Pavel Batel and his colleagues are dedicated historians specializing in the role of Terezin in the Holocaust and the Prague Jewish Quarter. Ongoing research involving studying the relevant literature, visiting archives, and interviewing survivors is essential to work as a messenger of the past.
Pavel Batel and his colleague Yvonne Weisgrab with Amos Hausner, son of Gideon Hauser, a man who interrogated and prosecuted Adolf Eichmann during the Eichman Trial in Jerusalem. Father of Gideon Hausner, Bernard Dov Hausner was a leading Orthodox Zionist Rabbi in Lvow who established the first Polish consulate in Palestine.
Pavel Batel on Instagram
Terezin Private Tours team with Mrs. Michaela Vidláková (Terezin survivor; a representative of Prague Jewish Headquarters)
Terezin (or "Theresienstadt" in German), less than an hour's drive north of Prague, is a former Habsburg fortress and famous garrison town built between 1780-1790. This town became a holding camp for Jewish Czech families and selected Jewish groups from Germany, Austria, Holland, and Denmark between 1941-1945, and who were later deported to extermination camps in Nazi-occupied Eastern Europe.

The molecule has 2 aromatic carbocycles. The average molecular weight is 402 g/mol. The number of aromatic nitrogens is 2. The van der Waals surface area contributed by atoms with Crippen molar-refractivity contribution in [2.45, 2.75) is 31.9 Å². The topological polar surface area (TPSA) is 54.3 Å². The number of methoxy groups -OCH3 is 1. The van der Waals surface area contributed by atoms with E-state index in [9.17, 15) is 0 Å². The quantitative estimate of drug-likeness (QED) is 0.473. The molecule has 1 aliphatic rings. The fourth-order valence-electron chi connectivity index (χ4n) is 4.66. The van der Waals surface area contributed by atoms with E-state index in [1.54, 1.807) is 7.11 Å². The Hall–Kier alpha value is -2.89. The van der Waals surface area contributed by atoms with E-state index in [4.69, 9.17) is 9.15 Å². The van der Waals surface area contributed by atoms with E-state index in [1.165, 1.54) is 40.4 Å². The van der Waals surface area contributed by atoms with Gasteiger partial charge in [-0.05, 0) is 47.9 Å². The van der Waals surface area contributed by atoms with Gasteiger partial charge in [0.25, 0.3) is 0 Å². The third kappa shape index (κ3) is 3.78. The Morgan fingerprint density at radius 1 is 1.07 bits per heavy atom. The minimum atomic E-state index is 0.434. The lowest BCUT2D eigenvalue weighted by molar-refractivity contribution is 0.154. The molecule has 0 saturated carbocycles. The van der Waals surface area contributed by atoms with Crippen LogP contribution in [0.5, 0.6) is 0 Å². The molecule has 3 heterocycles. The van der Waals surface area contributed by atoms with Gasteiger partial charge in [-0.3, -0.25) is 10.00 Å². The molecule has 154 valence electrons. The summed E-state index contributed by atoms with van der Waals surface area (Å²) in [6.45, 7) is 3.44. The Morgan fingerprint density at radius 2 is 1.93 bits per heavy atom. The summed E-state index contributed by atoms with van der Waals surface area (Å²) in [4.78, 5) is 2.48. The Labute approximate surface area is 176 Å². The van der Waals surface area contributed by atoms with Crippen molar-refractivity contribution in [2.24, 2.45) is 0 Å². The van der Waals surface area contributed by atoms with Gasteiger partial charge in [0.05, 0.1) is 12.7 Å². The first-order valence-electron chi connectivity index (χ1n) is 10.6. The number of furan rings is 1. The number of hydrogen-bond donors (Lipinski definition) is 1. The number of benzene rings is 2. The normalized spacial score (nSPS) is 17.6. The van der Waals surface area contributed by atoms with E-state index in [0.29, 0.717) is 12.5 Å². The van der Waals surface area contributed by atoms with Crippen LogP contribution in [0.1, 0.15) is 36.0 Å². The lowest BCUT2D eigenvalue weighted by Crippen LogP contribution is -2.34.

(Pavel Batel presenting Terezin story to HongKong media)
The Nazi strategy of deception used Terezin as propaganda, promoting it as a typical settlement for European Jews and exaggerating everyday cultural and sporting events while hiding Terezin’s role as a major holding, slave labor, and deportation facility.
The German media, controlled by the Nazis, cynically described Terezin as “Theresienbad” (translated as "Terezin Spa"), where elderly affluent German Jews were encouraged to “retire” in safety, away from the danger of the ongoing war. These people were tricked into paying the Nazis enormous amounts of money for what they believed would be luxurious apartments with a beautiful view and daily care provided by servants.
In reality, they were meant to die from starvation or exposure in the worst possible living conditions of the overcrowded ghetto.
The role of Terezin in the Holocaust was underestimated for a long time.
The greatest Terezin historian and Holocaust survivor H.G. Adler describes Terezin as a “social experiment of Adolf Eichmann” and that its story cannot be compared to any other ghetto or camp.
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